Just a few short years ago, the desire to take a walk around my neighborhood only required that I locate a pair of sneakers. Granted, sometimes that took some effort depending on the status of my closet, but for the most part, I could be striding along in a matter of minutes.
Then I added a dog and a baby to my life, and walks suddenly became a bit more tricky.
Getting out the door is an event in itself. I've considered slapping a sticky-note checklist on the wall so I don't forget anything: dog leash, plastic bag for any messes, stroller, blanket, burp cloth, toys, kitchen sink.
Up until last week, I had been too afraid to attempt controlling an overly enthusiastic puppy while maneuvering a stroller around jagged sidewalks without the help of my husband. At least with him, we're evenly matched -- two adults vs. two miniature volcanoes that could erupt at any time without warning.
But when the weather warmed to an irresistible 80 degrees, I suddenly decided I could handle it.
After rounding up the troops, we set off in a direction that I was familiar with. Things were going so well that I decided to keep going when I got to the spot we normally turn around and head back.
After another mile, which turned out to be mostly uphill, I suddenly realized I was on the opposite end of town and thoroughly exhausted. My lap dog, who is a few pounds overweight because he's an expert at convincing us he deserves treats, was nearly ready to collapse. He kept looking up at me with his tongue drooping out of his mouth as if to say, "OK, seriously -- where's the couch?"
Having both hands tied up with the stroller, I couldn't carry him, so I tried some verbal encouragement. "C'mon, buddy! You can do it. We're, um, well ... probably halfway."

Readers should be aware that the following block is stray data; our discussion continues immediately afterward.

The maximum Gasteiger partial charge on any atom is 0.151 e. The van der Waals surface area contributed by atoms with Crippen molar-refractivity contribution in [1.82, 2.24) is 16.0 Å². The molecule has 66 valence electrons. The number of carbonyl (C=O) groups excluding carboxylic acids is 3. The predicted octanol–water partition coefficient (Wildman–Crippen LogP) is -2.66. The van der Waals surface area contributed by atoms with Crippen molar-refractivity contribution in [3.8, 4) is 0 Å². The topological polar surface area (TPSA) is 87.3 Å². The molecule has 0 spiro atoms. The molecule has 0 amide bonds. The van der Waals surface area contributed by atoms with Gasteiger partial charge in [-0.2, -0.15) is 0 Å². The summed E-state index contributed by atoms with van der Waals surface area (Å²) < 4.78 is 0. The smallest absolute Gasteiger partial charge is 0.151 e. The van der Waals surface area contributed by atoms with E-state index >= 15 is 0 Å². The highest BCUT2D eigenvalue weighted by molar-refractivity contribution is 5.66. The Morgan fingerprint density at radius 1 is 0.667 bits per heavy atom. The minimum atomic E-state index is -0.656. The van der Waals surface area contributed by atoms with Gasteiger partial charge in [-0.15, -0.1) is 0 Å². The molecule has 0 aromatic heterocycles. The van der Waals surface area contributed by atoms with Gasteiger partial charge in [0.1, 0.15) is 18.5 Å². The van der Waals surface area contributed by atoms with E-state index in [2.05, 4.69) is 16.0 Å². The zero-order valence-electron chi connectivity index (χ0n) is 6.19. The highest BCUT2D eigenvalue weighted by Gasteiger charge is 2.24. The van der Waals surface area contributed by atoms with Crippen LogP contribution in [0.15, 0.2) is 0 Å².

I did my best to attempt a few shortcuts, but I only ended up forging up unexpected hills, which is no picnic when you're pushing around a 16-pound baby and all of her gear, not to mention that stroller wheels can suddenly lock up from a rogue piece of gravel.
Surprisingly, going downhill isn't any easier. My arm muscles were so strained that it took every ounce of willpower to prevent my daughter from careening solo to level ground.
By the time we got back to the house, my dog and I couldn't get water fast enough. He headed straight for his bowl and I almost stuck my head directly under a faucet. Thankfully, my little lady had been lulled to sleep from the marathon, so I just wheeled her into the living room where I collapsed.
The couch never felt so good. Normally I would never flop down when I was sweaty for fear of ruining the fabric over time, but at that moment, I didn't even care. I could've been covered in tar and I still wouldn't have given it a second thought.
Eventually, my dog clunked down with a thud beside me.
As we sat there, I couldn't help thinking about what I could've done differently.
Then it hit me.
I needed to add one more thing to my list of going-on-a-walk essentials: a cell phone to call for a taxi.